In the same sense there is the business side, and I am always interested in learning more where I can about that aspect of the industry. However, when I see folks suggesting that the business side of the job should start driving the creative energy by selecting projects, or changing projects to more closely match a vision of “blockbuster” writing, whatever that means, I often find the work that is produced to be an inferior sort to what came before the shift in consciousness where a writer went from amateur to professional. The business side matters, absolutely, and there’s a lot to learn. But we are better served as practitioners of the sacred trust of fiction by separating those two sides of the gig in our minds, and making absolutely certain the business end serves the artist, not vice versa. The danger of failing to do so is burning out by choosing projects that don’t feed the fire of our creative spirit, or looking back on a career where we aren’t really proud of anything we did except make money. Even worse, we may even buy in to parts of the Writer Industrial Complex that don’t have our best interests at heart, and end up not only going down a bad path, but paying for the privilege.

The Writer Industrial Complex exists, particularly on its deep and murky end, because there is this myth that writing is a profession. The only professional standards I’m aware of include not plagiarizing and not libeling. Neither one of these leads to someone losing their license to practice writing. There is very little money to be made, most of the time, and the work that aspires to money generally fails to make any. The authors that make money did not, generally, set out to do so. This is just not really a profession, or a job, or a career, in the traditional sense of these words. Thinking that way can lead to poor creative decisions, in my opinion, and to books that might sell well for a little while, but ultimately don’t stand the test of time. Our work will outlive us, if we let it. We are architects building dreams that will pass down to all who care to witness them. Reaching for a moment, or for heat in this moment, generally means our imaginary structures will burn down with that moment passing.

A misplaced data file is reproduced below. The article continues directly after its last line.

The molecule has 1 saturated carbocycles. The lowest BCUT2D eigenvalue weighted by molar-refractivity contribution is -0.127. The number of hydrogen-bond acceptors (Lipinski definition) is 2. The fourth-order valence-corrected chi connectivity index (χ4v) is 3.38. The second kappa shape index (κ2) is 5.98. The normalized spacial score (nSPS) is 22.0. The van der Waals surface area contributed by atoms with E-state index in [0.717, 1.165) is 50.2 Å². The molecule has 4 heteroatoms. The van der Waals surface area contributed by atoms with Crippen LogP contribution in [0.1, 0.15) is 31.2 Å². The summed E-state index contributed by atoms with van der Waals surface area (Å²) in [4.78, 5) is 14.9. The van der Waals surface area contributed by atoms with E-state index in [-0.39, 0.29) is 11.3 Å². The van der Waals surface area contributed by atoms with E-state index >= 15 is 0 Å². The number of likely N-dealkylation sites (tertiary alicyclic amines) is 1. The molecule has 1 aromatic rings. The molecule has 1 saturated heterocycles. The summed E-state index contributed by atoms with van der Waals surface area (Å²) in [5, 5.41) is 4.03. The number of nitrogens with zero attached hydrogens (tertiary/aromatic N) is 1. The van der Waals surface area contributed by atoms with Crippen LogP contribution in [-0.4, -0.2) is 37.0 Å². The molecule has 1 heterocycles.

Writing is more like prayer and protest and painting than it is like being a lawyer or a doctor or a plumber or any other sort of profession. It is a kind of non-denominational spiritual practice that focuses our will and intellect to a point of clarity and social purpose. I see advertisements all the time for workshops and mentors and programs that attempt to sell things that systematize and professionalize the art of fiction. Query letter workshops, for example, seem like an operation of limited worth in the grand scheme. Tips to turn one’s book into a bestseller all reek of lies. The Hollywood-i-zation of our plots and outlines take at their heart a genre of storytelling that is openly considered inferior to the more rambling, less rigid structures of our great serial television programs.

Protect your practice, I guess, is what I am saying. Protect it from the fear that you aren’t doing enough, aren’t doing it right, or could be doing it better in a way that is measured externally to the self. The art of writing is the art of editing your own writing. Have faith in your first editor.

Have faith, and build a practice.


About the Author

Joe M. McDermott is the author of seven novels and two short story collections. His latest novel, Fortress at the End of Time, comes out on January 17, 2017, from

He holds a BA in Creative Writing from the University of Houston, and an MFA in Popular Fiction from the Stonecoast Program of the University of Southern Maine.

Jaym Gates Guest Post–“The Landscapes of Horror”

The most frightening self-inflicted experience of my life was when I developed an unfortunate taste for horror fiction as a teenager living in the middle of nowhere, California. I snuck The Oath, by Frank Peretti, out of my grandparents’ library and read it in the evenings, when I was supposed to be taking care of the horses.